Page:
United Kingdom: Employment protection in relation to business transfers

United Kingdom
Phase: Management
Employment protection in relation to business transfers
Son değişiklik: 23 September, 2017
Yerel adı:

Transfer of Undertakings (Protection of Employement) Regulations 2006 (TUPE); Collective Redundancies and Transfer of Undertakings (Protection of Employment) (Amendment) Regulations 2014

İngilizce adı:

Transfer of Undertakings (Protection of Employement) Regulations 2006 (TUPE); Collective Redundancies and Transfer of Undertakings (Protection of Employment) (Amendment) Regulations 2014


Whole laws


The legislation applies when:

  • an economic entity retains its identity (e.g. the sale of a business), and
  • on a 'service provision change' (contracting activities out, bringing them in-house, or changing contractors)

In general, the UK has a more extended view of what amounts to a qualifying transfer than most, if not all, other EU Member States. The decision of whether a 'transfer of an economic entity' has occurred depends on the factors identified in the European Court of Justice. These are:

  • whether tangible assets have been transferred,
  • the type of business or undertaking concerned,
  • the value of intangible assets at the time of the transfer, 
  • whether the majority of employees are retained,
  • whether customers are transferred,
  • the similarity between the activities, and
  • the duration of any gap in the performance of the activities. 

These factors are taken as a whole, and the absence of any one factor does not exclude it from the legislation. Moreover, these factors do not need to be applied to an entity as a whole, and if a single unit of activity is deemed to have been transferred, the legislation will also apply. TUPE will also generally apply for government reorganisation and to the transfer of one subsidiary to another within the same corporate group. 

TUPE applies to employees, but does not normally apply to those seconded to the transferor from a different company. If a department or section of a company is transferred, TUPE applies to 'assigned' employees to the relevant grouping of resources or employees. Whether an employee is assigned depends on:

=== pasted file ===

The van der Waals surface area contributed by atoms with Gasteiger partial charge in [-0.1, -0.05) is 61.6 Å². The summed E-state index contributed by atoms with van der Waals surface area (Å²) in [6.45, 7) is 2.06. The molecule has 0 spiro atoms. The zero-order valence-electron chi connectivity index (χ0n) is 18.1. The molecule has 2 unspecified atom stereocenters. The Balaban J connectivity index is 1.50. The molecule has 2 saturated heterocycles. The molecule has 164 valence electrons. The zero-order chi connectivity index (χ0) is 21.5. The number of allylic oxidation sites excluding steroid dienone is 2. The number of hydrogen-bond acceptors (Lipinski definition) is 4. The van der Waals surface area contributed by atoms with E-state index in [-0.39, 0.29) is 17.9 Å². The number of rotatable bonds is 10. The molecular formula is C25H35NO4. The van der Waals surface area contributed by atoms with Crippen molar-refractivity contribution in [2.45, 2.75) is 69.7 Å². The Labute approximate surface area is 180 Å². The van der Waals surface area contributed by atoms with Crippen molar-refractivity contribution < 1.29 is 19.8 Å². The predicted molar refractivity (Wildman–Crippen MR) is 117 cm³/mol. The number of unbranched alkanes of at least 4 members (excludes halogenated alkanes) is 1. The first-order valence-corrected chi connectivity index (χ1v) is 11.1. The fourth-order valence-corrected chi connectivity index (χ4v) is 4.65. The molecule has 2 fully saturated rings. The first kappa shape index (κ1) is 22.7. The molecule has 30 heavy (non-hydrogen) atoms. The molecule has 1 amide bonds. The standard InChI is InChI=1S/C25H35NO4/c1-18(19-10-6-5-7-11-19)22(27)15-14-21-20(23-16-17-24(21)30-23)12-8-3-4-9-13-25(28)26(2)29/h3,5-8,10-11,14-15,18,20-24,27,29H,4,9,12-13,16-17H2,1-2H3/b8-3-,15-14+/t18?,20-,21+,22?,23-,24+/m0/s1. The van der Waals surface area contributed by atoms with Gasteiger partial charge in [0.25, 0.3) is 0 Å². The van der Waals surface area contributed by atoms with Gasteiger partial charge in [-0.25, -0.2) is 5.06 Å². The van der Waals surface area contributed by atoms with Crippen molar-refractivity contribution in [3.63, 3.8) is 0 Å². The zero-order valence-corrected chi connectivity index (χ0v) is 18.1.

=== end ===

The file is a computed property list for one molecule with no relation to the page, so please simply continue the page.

• the proportion of time spent within the entity transferring as compared to other parts of the business,
  • the value given to each part by the employee,
  • the employee's job description, and
  • how the employer allocates the costs of the employees services.

Employees (as defined by section 230 of the Employment Relations Act 1996) are entitled to object to a transfer, but this brings employment to an end without dismissal. This means that the employee can leave the contract without any remedies for the ending of the employment relationship. Termination as a result of objection will only be treated as dismissal when:

  • the transfer involves a 'substantial change in working conditions to the material detriment of the employee', or
  • the transfer involves a major detrimental change in terms and conditions amounting to a serious breach of contract. 

The legislation provides that the transferee should 'step into the shoes' of the transferor. This means all contracts, including fixed-term contracts, should be passed over without change (except in exceptional circumstances where the employer can prove that the variation of contract is for a reason connected to the transfer, or for an economic, technical or organisational reason entailing changes in the workforce), and time served under the past employer should count as 'continuous employment' the new employer. Benefits are also expected to be transferred, although in practice bonuses, commission or profit share schemes may be difficult to realise. 

Many pension entitlements are also transferred under TUPE. However, occupational pension schemes are exempt from such rules and the transferee is not obliged to continue such a scheme. The transferee may admit employees to a pre-established pension scheme of their own. In general, a transferee should be able to pay at least 6% of the annual salary into a pension scheme, and can only expect the employee to match this 6% payment. 

If employees are covered by a collective agreement, it is automatically transferred to the transferee until its expiration date, or until a new agreement can be arranged. 

Although there are some conditions under which a transferee can dismiss an employee, if any dismissal is found to be unfair the transferee is liable for up to €90,000. 


The TUC's view is that the amendments to TUPE introduced in 2014 represent a weakening of the legislation which will make it easier for employers to introduce inferior terms and conditions.

Cost covered by
Not applicable
Involved actors other than national government
National goverment only
No, applicable in all circumstances
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